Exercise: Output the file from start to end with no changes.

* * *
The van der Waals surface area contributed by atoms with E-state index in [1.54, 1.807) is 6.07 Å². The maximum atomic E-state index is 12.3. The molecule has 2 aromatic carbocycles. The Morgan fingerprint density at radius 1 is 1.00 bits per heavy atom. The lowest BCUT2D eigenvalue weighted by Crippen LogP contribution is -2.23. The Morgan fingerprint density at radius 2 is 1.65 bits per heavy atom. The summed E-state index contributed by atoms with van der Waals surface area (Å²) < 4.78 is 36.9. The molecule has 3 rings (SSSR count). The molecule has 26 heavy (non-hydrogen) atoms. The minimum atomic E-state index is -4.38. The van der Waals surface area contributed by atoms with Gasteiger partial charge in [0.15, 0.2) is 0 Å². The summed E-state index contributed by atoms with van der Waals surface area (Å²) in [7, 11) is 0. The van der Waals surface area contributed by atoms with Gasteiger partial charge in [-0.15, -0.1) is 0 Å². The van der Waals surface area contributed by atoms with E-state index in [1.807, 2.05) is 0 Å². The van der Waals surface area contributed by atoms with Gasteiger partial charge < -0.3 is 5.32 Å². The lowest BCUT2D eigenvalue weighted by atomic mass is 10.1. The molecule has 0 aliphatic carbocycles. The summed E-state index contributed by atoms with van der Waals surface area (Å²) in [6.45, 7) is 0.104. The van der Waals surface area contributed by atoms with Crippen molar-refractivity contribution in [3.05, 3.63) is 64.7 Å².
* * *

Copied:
The van der Waals surface area contributed by atoms with E-state index in [1.54, 1.807) is 6.07 Å². The maximum atomic E-state index is 12.3. The molecule has 2 aromatic carbocycles. The Morgan fingerprint density at radius 1 is 1.00 bits per heavy atom. The lowest BCUT2D eigenvalue weighted by Crippen LogP contribution is -2.23. The Morgan fingerprint density at radius 2 is 1.65 bits per heavy atom. The summed E-state index contributed by atoms with van der Waals surface area (Å²) < 4.78 is 36.9. The molecule has 3 rings (SSSR count). The molecule has 26 heavy (non-hydrogen) atoms. The minimum atomic E-state index is -4.38. The van der Waals surface area contributed by atoms with Gasteiger partial charge in [0.15, 0.2) is 0 Å². The summed E-state index contributed by atoms with van der Waals surface area (Å²) in [7, 11) is 0. The van der Waals surface area contributed by atoms with Gasteiger partial charge in [-0.15, -0.1) is 0 Å². The van der Waals surface area contributed by atoms with E-state index in [1.807, 2.05) is 0 Å². The van der Waals surface area contributed by atoms with Gasteiger partial charge < -0.3 is 5.32 Å². The lowest BCUT2D eigenvalue weighted by atomic mass is 10.1. The molecule has 0 aliphatic carbocycles. The summed E-state index contributed by atoms with van der Waals surface area (Å²) in [6.45, 7) is 0.104. The van der Waals surface area contributed by atoms with Crippen molar-refractivity contribution in [3.05, 3.63) is 64.7 Å².